Friday, March 27, 2015

Should Everyone Get A Trophy?

Today's Gazette above the fold story (at least they used a question mark)

Well I guess now I know why the Gazette sent a photographer (but not a reporter) to the Amherst Regional School Committee meeting on Tuesday: Today's whiny front page soap opera piece about the supposed poisoned political climate in town.

Had the reporter attended the Regional School Committee meeting readers could have been informed about the one-hour discussion that took place concerning expanded Regionalization -- the most  important educational decision facing the four towns in more than a generation.

All the more important for print coverage since Amherst Media, although contractually obligated to, failed to cover it (too busy covering the town sponsored 3rd annual parking forum I suppose).

And where was the Gazette when former School Committee member Catherine Sanderson was being raked over the coals five years ago for telling it like it is on her blog?

The establishment went so far as to file a letter of complaint with the District Attorney about her outspokenness -- a clear violation of the First Amendment.   Thus sending the unmistakable message that if you question authority, you will be crushed.

Seemingly every year someone dies horribly while hiking in the White Mountains because they choose to set off ill-prepared for the journey.

Amherst politics is not a casual stroll along the bike path, but neither is it an ascent up Mt. Washington.

I would not have it any other way.

Thursday, March 26, 2015

Back In The Race Again?

Do supporters really need to bring the card in the polling booth?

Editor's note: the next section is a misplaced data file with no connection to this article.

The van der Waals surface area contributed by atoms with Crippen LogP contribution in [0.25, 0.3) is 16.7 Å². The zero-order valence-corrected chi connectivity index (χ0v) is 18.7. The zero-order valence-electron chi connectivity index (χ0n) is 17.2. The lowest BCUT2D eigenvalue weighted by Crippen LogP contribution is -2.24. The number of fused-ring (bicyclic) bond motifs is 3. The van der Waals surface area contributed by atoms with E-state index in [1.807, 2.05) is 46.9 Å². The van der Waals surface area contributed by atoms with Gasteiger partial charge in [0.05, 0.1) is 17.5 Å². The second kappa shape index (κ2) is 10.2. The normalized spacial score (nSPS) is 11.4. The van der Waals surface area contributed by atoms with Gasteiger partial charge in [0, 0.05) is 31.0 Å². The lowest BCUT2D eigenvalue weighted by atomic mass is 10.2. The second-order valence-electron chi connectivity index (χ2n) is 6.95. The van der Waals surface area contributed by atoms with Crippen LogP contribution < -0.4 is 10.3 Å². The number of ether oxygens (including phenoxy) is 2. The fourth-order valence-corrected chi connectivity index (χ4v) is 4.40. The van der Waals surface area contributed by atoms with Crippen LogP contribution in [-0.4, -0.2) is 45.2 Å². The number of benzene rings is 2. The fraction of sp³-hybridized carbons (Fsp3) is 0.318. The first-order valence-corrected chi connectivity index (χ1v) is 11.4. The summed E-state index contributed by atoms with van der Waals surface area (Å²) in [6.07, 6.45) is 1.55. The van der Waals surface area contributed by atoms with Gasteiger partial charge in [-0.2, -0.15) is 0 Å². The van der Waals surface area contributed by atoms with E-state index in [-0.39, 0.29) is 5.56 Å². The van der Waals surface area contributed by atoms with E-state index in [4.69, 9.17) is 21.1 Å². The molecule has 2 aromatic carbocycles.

Lawrence O'Brien says if elected he will not serve.  (See his comment/statement 4:39 PM)

Original Post 11:00 AM

So apparently Lawrence O'Brien changed his mind about changing his mind over the March 31 School Committee election.

 Lawrence O'Brien (right) is current member School Committee

First he was in, having collected the requisite 50 signatures of registered voters, then suddenly within 48 hours of handing in his nomination papers he withdrew within time to have his name NOT appear on the March 31 ballot.

But now he's back in. Joining fellow write-in candidate Victor Nunez-Ortiz and the two old fashioned candidates -- Vira Douangmany and Phoebe Hazzard -- who did things the normal way by collecting 50 signatures prior to the deadline so their names appear on the official ballot.

Well maybe Ms. Hazzard not so much"normal."

Unlike Amherst Housing Authority candidate Emilie Hamilton whose name does appear on the ballot but she has publicly stated she quit because AHA meetings are "too contentious."

Sarah Auerbach was Katherine Appy's campaign manager last year

Geeze, and to think I once considered this election boring. (But I'm still comfortable predicting an awful voter turnout, as in under 10%).

Wednesday, March 25, 2015

Regionalization: Not Dead Yet

Regional School Committee last night

Unlike the strong skepticism expressed at their meeting two weeks ago, perhaps brought on by the mad rush to seek approval in time for this year's Town Meeting season, last night the Amherst Pelham Regional School Committee expressed optimism over the prospect of regionalizing the current grades 7-12 all the way down to preK through 6th grade.